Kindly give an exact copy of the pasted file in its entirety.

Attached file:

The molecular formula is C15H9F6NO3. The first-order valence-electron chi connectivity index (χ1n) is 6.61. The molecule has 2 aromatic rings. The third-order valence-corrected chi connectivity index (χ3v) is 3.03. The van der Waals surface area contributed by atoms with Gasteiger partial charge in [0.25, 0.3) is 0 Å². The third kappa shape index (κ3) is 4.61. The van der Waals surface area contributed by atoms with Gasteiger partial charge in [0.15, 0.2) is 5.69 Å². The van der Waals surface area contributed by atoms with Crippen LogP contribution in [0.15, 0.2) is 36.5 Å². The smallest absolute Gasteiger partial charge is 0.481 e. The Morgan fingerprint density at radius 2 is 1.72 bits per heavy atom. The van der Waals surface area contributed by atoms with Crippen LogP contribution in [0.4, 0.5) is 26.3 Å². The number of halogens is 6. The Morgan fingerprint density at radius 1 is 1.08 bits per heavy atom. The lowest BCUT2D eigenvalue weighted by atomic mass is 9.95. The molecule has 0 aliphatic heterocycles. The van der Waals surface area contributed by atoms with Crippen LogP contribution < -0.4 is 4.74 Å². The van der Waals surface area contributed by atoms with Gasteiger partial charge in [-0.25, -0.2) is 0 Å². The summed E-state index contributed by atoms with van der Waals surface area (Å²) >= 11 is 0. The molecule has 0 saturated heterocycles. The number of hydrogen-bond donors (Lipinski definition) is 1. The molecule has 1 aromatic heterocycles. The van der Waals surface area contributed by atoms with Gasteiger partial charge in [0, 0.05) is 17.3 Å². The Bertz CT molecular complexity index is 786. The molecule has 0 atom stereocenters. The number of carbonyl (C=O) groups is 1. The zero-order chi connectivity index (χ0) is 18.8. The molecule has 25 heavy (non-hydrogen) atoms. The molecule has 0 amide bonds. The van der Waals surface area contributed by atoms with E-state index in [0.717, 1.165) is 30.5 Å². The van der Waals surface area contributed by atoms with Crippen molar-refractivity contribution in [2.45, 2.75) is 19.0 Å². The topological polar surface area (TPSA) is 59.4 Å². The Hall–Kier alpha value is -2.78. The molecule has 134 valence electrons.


The molecular formula is C15H9F6NO3. The first-order valence-electron chi connectivity index (χ1n) is 6.61. The molecule has 2 aromatic rings. The third-order valence-corrected chi connectivity index (χ3v) is 3.03. The van der Waals surface area contributed by atoms with Gasteiger partial charge in [0.25, 0.3) is 0 Å². The third kappa shape index (κ3) is 4.61. The van der Waals surface area contributed by atoms with Gasteiger partial charge in [0.15, 0.2) is 5.69 Å². The van der Waals surface area contributed by atoms with Crippen LogP contribution in [0.15, 0.2) is 36.5 Å². The smallest absolute Gasteiger partial charge is 0.481 e. The Morgan fingerprint density at radius 2 is 1.72 bits per heavy atom. The van der Waals surface area contributed by atoms with Crippen LogP contribution in [0.4, 0.5) is 26.3 Å². The number of halogens is 6. The Morgan fingerprint density at radius 1 is 1.08 bits per heavy atom. The lowest BCUT2D eigenvalue weighted by atomic mass is 9.95. The molecule has 0 aliphatic heterocycles. The van der Waals surface area contributed by atoms with Crippen LogP contribution < -0.4 is 4.74 Å². The van der Waals surface area contributed by atoms with Gasteiger partial charge in [-0.25, -0.2) is 0 Å². The summed E-state index contributed by atoms with van der Waals surface area (Å²) >= 11 is 0. The molecule has 0 saturated heterocycles. The number of hydrogen-bond donors (Lipinski definition) is 1. The molecule has 1 aromatic heterocycles. The van der Waals surface area contributed by atoms with Gasteiger partial charge in [0, 0.05) is 17.3 Å². The Bertz CT molecular complexity index is 786. The molecule has 0 atom stereocenters. The number of carbonyl (C=O) groups is 1. The zero-order chi connectivity index (χ0) is 18.8. The molecule has 25 heavy (non-hydrogen) atoms. The molecule has 0 amide bonds. The van der Waals surface area contributed by atoms with E-state index in [0.717, 1.165) is 30.5 Å². The van der Waals surface area contributed by atoms with Crippen molar-refractivity contribution in [2.45, 2.75) is 19.0 Å². The topological polar surface area (TPSA) is 59.4 Å². The Hall–Kier alpha value is -2.78. The molecule has 134 valence electrons.